China continues to make somewhat disconcerting noises about the US Dollar. They’re disconcerting in the sense that we need Chinca to continue to like our money for the time being.
Last week, it’s premier made some (possibly overblown) comments about hoping the US would commit itself towards preserving the strength of its currency.
Now, FT reports, its central bank Governor Zhou Xiaochuan, has posted an essay calling for the establishment of some kind of global, IMF-based currency. Something that would represent a new reserve currency, but which wouldn’t be linked to any particular national economic interest.
To replace the current system, Mr Zhou suggested expanding the role of special drawing rights, which were introduced by the IMF in 1969 to support the Bretton Woods fixed exchange rate regime but became less relevant once that collapsed in the 1970s.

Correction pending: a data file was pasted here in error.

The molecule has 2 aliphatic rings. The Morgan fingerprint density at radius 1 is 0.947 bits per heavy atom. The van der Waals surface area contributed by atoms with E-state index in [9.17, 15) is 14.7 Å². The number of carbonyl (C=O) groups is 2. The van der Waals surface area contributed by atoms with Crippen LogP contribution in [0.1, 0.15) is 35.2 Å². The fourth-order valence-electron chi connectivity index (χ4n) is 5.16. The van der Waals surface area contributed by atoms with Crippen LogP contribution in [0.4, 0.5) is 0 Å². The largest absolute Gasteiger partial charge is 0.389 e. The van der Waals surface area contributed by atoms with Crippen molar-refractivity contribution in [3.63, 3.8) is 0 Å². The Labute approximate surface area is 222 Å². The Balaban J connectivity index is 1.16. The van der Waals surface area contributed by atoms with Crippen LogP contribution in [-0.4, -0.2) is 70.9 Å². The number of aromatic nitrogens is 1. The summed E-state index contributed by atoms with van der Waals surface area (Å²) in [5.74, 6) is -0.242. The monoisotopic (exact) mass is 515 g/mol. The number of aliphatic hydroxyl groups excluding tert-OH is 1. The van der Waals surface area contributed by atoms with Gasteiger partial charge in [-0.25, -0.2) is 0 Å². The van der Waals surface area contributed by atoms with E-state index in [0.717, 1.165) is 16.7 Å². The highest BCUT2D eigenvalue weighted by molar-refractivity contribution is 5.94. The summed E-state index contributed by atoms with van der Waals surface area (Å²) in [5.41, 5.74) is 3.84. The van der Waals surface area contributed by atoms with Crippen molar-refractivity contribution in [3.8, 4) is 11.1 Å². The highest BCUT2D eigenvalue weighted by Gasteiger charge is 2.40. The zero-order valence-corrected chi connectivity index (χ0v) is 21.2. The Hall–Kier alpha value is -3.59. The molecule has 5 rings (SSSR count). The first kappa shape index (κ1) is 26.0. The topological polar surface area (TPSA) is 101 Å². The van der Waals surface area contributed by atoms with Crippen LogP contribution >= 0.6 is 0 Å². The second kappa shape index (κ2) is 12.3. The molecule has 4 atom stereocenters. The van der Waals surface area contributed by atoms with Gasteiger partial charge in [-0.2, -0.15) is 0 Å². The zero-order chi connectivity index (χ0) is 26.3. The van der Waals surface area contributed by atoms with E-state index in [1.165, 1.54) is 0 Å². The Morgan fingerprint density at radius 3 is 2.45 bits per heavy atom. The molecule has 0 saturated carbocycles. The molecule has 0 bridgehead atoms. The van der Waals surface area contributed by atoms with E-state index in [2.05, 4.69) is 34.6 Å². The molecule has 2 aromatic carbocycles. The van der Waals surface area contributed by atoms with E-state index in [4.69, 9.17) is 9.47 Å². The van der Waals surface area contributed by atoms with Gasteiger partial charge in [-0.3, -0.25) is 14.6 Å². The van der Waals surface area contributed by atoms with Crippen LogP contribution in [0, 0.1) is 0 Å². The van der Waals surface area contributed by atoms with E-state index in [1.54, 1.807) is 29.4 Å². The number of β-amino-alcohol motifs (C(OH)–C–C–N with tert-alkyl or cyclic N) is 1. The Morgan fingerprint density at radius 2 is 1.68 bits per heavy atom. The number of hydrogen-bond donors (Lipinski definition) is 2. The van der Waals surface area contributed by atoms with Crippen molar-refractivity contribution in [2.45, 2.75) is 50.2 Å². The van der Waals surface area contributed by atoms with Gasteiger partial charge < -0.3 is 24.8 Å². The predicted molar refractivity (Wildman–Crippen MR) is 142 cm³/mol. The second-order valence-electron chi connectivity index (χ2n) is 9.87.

Today, the value of SDRs is based on a basket of four currencies – the US dollar, yen, euro and sterling – and they are used largely as a unit of account by the IMF and some other international organisations.
China’s proposal would expand the basket of currencies forming the basis of SDR valuation to all major economies and set up a settlement system between. SDRs and other currencies so they could be used in international trade and financial transactions.
Ultimately, this sounds more theoretical than anything else right now, and it shouldn’t be taken as any definitive sign of China’s attitude towards the Dollar. But if you assume that we’re wholly dependant on China to continue to finance spending, and they keep making comments like this — week after week — you should definitely be a little nervous.
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